George Santayana said “Those who cannot remember the past are condemned to repeat it.” As we live through another superheated Indian summer and see vast swathes of the country experience water scarcity, we found this piece by the historian Anirudh Kanisetti a timely reminder of how vast Asian empires have been laid low by the same issues which we are experiencing today. Mr Kanisetti says “Indians created fragile systems that collapsed under environmental pressure. The best example of this is the Indus Valley Civilisation. The history of Asian empires warns us: climate disasters wait for no one. The most populous city in the world was laid low by the monsoon; the most advanced Bronze Age civilisation was emptied by drying weather; and climate disasters played into the fall of both North Indian and South Indian empires.”

Mr Kanisetti first case study of climate change bringing down a powerful empire is from Angkor Wat, the (still) stunningly beautiful temple complex in Cambodia: “The largest Hindu temple in the world, Angkor Wat, is reflected in the waters of a man-made lake. Around it is a vast abandoned city: Angkor, Cambodia. In the 12th–13th centuries CE, Angkor was perhaps the largest city in the world—larger even than Indian cities at the time. Extending nearly 1,000 square kilometres, the region was home to as many as a million people. In comparison, the largest pre-modern Indian city, Vijayanagara, had perhaps 4,00,000 inhabitants.

To feed so many mouths, the people of Angkor built hydraulic works over the course of 300 years, gradually expanding and connecting smaller systems. The end result was a stupendous water collection and distribution network, extending over nearly 3,000 square kilometres. An extensive multidisciplinary study found that this consisted of three main zones. Rivers flowing from the Kulen mountains in the north were diverted in the first, uppermost zone. The middle zone aggregated this water in massive tanks in the city, with a total capacity of up to 1.2 billion litres. Many of these tanks surrounded temples or were adjacent to them. This enormous body of water was slowly released for rice cultivation, tiding the city through Cambodia’s long summers. Excess water was collected by a drainage zone and delivered to the Tonlé Sap Lake—the largest freshwater body in Southeast Asia.

But Angkor was hit by a series of climate disasters in the 14th century, seriously weakening its water systems. Part of the flaw lay in the system itself. It was not a single united plan, but a series of expansions and corrections to smaller plans—all with their own issues.

Hydrologist Matti Kummu writes that in the upper hydraulic zone, Angkor’s engineers built straight collection channels, breaking apart the catchment area of the Puok river, and cutting the water across the natural slope. Water flows much faster in straight channels, eroding the banks and depositing massive quantities of silt. But much bigger problems were two droughts that lasted for decades in the 14th century. Engineers were forced to make expensive modifications to the system. But then, right after the drought, torrential monsoons overloaded the fragile water system, destroying huge sections and forcing the city’s kings and masses to move elsewhere.”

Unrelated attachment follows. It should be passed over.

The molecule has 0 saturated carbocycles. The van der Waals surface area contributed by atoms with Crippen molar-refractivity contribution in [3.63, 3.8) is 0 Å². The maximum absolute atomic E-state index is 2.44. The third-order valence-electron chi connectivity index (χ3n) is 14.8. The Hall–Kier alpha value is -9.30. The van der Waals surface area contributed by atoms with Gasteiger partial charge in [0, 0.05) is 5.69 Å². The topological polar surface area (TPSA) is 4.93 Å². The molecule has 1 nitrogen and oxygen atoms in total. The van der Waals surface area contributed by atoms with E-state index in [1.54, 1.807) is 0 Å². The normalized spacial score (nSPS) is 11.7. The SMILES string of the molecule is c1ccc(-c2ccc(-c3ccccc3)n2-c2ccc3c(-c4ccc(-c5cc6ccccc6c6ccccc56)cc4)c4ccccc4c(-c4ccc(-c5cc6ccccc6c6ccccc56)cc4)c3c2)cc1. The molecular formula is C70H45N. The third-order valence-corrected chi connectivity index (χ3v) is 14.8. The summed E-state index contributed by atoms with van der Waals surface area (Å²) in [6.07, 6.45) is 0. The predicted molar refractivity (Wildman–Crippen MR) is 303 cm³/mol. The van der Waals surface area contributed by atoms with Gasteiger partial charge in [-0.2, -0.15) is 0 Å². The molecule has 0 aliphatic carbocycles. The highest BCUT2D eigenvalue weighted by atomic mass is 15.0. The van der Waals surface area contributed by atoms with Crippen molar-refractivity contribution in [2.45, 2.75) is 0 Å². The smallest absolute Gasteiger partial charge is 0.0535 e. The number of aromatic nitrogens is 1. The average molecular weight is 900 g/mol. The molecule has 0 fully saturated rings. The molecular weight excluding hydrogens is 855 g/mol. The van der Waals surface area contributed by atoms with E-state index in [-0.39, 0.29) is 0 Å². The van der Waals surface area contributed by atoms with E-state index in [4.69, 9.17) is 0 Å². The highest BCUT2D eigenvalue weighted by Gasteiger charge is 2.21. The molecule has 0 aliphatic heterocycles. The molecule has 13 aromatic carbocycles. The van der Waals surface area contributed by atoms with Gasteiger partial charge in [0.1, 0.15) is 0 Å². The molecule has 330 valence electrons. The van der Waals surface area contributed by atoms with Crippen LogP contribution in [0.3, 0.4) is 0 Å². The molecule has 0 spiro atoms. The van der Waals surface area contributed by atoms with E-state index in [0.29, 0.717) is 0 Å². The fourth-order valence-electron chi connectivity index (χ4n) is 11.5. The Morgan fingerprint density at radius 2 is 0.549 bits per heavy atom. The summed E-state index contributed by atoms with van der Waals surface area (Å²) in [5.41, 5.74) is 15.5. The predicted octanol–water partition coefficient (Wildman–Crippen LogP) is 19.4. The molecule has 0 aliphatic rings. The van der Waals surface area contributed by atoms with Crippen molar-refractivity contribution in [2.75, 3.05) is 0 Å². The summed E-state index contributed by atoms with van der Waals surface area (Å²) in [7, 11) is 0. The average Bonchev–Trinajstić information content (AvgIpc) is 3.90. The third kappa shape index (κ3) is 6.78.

Closer home, it seems that the great Chola rulers of the south also goofed up in the face of environmental disaster: “Environmental stress also played into the collapse of the Chola Empire in South India. As historian R Tirumalai writes in Land Grants and Agrarian Reactions in Chola and Pandya Times, from the 12th century onwards, there were repeated floods in the Kaveri and Cheyyar river systems. The floods were bad enough, but landlords disastrously mismanaged the crisis, insisting that cultivators pay tax anyway. Others used the crisis as an opportunity to buy land for cheap. This short-sighted speculation made many rich but left others destitute. By the late 12th and early 13th centuries, inscriptions reveal that people were selling themselves into slavery. The natural crisis was worsened by human action.”

In fact, Mr Kanisetti says that ecological stress was used by foreign invaders to dislodge one of the greatest Indian empires: “There are other tantalising examples. In The Fate of Rome: Climate, Disease and the End of an Empire, historian Kyle Harper studied ice cores and tree rings. It turns out that in 536 CE, volcanic eruptions led to catastrophic global cooling. Documents from all over the world describe a darkening of the skies, longer winters, and failing harvests. Around the same time in India, the Huns from Central Asia were pressing into the Gangetic Plains, leading to the collapse of the Gupta Empire.”

And just in case, in the midst of the ongoing election campaign, our policymakers haven’t clocked it, Mr Kanisetti ends his piece by saying “We can’t keep going the way we are and pretend everything will be fine. The least we can do is learn from the triumphs and struggles of our ancestors.”

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